A and A's Movie A Day

Watching movies until we run out.

Across the Universe

March 20, 2010

Across the Universe

Musicals are always fun.  For some reason I don’t generally have trouble enjoying a story where the characters randomly burst into song to advance the plot.  We have a few musicals in our collection, from the lighthearted fluff like Hairspray (based on a John Waters film!) to slightly odd stuff like Crybaby (which IS a John Waters film starring Johnny Depp) and dark creepy stuff like Sweeny Todd (also starring Johnny Depp.)  Today’s movie is something slightly other.  Using the pre-existing catalog of the Beatles’ Across the Universe is a big old musical about the sixties.  The characters still burst into song all the time, but now it’s all pre-existing songs that you’ve heard your whole life (if you’re my age) and already have all kinds of associations with.  I’m surprised by how well it works, really.

Of course because all the songs were written to be themselves, and not part of a musical, it has a very strange feel to it.  All the characters, for example, have names from songs, so that they they can sing about each other.  So you have Maxwell, Jude, Sadie, Prudence.. and so on.  It’s really well done, and the songs feel an integral part of the movie as a whole, but it still feels somewhat like a Frankenstein’s monster of a film, cobbled together from all these separate parts.  You keep wondering how they’re going to wedge in the next great Beatles hit.

Oh, man does it work when it works though!  Joe Cocker covering Come Together blew me away.  Let it Be moved me to tears.  And of course Julie Taymor is the only person strange enough to make something like this work.  Her big-production Broadway background (Lion King) and her strange visual style (Titus for example) work perfectly with this source material.

Still, the movie can’t help feeling a bit forced and manufactured at times.  There are a couple moments that are just people singing Beatles songs while momentous things unfold around them and the context doesn’t quite work.  (In particular, Strawberry Fields, for all that they tried to make it into a war protest song, just didn’t work for me.)  It feels like a lot of the magic is in the first half of the movie and then it’s just committed to getting through the rest of it to the end.  Maybe it’s that there’s not really anything new the be said here.  I mean it’s a kind of best-of-the-sixties-movies rehash set to Beatles music.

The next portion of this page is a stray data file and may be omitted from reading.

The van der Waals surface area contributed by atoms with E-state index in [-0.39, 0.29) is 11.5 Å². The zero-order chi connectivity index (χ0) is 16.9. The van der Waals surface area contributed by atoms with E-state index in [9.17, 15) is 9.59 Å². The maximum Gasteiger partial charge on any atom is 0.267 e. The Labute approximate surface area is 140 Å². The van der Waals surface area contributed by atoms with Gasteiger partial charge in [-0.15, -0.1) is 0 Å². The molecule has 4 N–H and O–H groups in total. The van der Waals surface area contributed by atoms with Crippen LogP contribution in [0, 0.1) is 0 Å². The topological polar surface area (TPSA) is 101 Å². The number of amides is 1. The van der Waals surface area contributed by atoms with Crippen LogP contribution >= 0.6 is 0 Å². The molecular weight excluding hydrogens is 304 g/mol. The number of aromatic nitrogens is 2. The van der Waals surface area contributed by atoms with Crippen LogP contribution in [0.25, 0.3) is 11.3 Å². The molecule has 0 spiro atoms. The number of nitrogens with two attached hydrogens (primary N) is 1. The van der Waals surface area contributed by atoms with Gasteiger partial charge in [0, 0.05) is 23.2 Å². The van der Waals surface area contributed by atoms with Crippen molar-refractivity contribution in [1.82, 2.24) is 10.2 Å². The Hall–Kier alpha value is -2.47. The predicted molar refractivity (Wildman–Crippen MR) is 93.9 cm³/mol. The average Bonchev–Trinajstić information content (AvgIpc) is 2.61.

I’m not saying I didn’t enjoy it.  I just didn’t buy it.  By the time it reaches its rooftop concert conclusion it’s spent all its energy.  I really felt like I should have been more moved than I was, and I just ended up feeling a little empty and manipulated.

One extra note:  I feel slightly foolish because I spent most of the movie trying to remember what Beatles song the character Lucy was named for.  And they didn’t even find a way to work it into the movie – Lucy in the Sky with Diamonds plays over the closing credits in a very “Oh, damn, we forgot to fit that in there somehow” way.

We don’t own I Am Sam, but expect me o talk more about Beatles when we review The Life Aquatic with Steve Zissou.

March 20, 2010 - Posted by | daily reviews | , , , ,


  1. I really do love this movie. I love the integration of the music. Quite often in musicals, the music is sort of “in addition to” the dialogue, but in this film, the music is absolutely essential and in many cases takes the place of the dialogue. I suppose this is why you guys felt like the film was contrived or manufactured…it was. 🙂

    I’m really enjoying reading your guys’ thoughts on films.

    Comment by Trisha | March 20, 2010 | Reply

    • I think I get what you mean. In most musicals the music is created to fit the plot and characters, but in this one the plot and characters are created to fir the music. It must have been an interesting challenge to write it.

      Comment by tanatoes | March 21, 2010 | Reply

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